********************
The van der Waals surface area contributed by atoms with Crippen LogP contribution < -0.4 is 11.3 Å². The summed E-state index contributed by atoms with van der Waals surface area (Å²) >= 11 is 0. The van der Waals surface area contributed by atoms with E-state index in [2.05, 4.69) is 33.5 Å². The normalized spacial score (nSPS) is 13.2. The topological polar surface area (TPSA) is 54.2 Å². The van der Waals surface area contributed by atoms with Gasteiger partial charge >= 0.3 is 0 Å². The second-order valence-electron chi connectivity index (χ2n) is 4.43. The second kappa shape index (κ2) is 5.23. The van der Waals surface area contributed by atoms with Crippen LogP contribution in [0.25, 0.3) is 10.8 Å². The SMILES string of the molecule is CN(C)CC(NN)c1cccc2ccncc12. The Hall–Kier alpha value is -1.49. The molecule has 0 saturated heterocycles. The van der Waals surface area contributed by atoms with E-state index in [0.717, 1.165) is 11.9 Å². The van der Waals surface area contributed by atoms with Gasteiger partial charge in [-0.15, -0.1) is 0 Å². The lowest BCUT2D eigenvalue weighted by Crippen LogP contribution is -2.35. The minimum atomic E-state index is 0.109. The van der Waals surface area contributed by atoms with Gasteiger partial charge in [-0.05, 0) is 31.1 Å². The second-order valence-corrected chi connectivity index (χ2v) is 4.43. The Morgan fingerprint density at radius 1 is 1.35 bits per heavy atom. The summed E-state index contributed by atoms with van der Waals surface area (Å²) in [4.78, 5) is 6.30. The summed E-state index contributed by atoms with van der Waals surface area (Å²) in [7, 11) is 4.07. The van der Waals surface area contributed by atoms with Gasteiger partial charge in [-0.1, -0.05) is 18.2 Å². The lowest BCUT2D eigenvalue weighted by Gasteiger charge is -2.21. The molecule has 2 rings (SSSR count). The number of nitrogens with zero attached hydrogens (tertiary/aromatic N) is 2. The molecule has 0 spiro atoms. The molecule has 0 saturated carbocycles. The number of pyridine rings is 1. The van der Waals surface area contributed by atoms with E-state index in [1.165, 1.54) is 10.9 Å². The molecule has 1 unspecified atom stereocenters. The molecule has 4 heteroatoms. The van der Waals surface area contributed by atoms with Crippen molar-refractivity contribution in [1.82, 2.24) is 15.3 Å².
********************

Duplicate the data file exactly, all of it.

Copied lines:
The van der Waals surface area contributed by atoms with Crippen LogP contribution < -0.4 is 11.3 Å². The summed E-state index contributed by atoms with van der Waals surface area (Å²) >= 11 is 0. The van der Waals surface area contributed by atoms with E-state index in [2.05, 4.69) is 33.5 Å². The normalized spacial score (nSPS) is 13.2. The topological polar surface area (TPSA) is 54.2 Å². The van der Waals surface area contributed by atoms with Gasteiger partial charge >= 0.3 is 0 Å². The second-order valence-electron chi connectivity index (χ2n) is 4.43. The second kappa shape index (κ2) is 5.23. The van der Waals surface area contributed by atoms with Crippen LogP contribution in [0.25, 0.3) is 10.8 Å². The SMILES string of the molecule is CN(C)CC(NN)c1cccc2ccncc12. The Hall–Kier alpha value is -1.49. The molecule has 0 saturated heterocycles. The van der Waals surface area contributed by atoms with E-state index in [0.717, 1.165) is 11.9 Å². The van der Waals surface area contributed by atoms with Gasteiger partial charge in [-0.15, -0.1) is 0 Å². The lowest BCUT2D eigenvalue weighted by Crippen LogP contribution is -2.35. The minimum atomic E-state index is 0.109. The van der Waals surface area contributed by atoms with Gasteiger partial charge in [-0.05, 0) is 31.1 Å². The second-order valence-corrected chi connectivity index (χ2v) is 4.43. The Morgan fingerprint density at radius 1 is 1.35 bits per heavy atom. The summed E-state index contributed by atoms with van der Waals surface area (Å²) in [4.78, 5) is 6.30. The summed E-state index contributed by atoms with van der Waals surface area (Å²) in [7, 11) is 4.07. The van der Waals surface area contributed by atoms with Gasteiger partial charge in [-0.1, -0.05) is 18.2 Å². The lowest BCUT2D eigenvalue weighted by Gasteiger charge is -2.21. The molecule has 2 rings (SSSR count). The number of nitrogens with zero attached hydrogens (tertiary/aromatic N) is 2. The molecule has 0 spiro atoms. The molecule has 0 saturated carbocycles. The number of pyridine rings is 1. The van der Waals surface area contributed by atoms with E-state index in [1.165, 1.54) is 10.9 Å². The molecule has 1 unspecified atom stereocenters. The molecule has 4 heteroatoms. The van der Waals surface area contributed by atoms with Crippen molar-refractivity contribution in [1.82, 2.24) is 15.3 Å².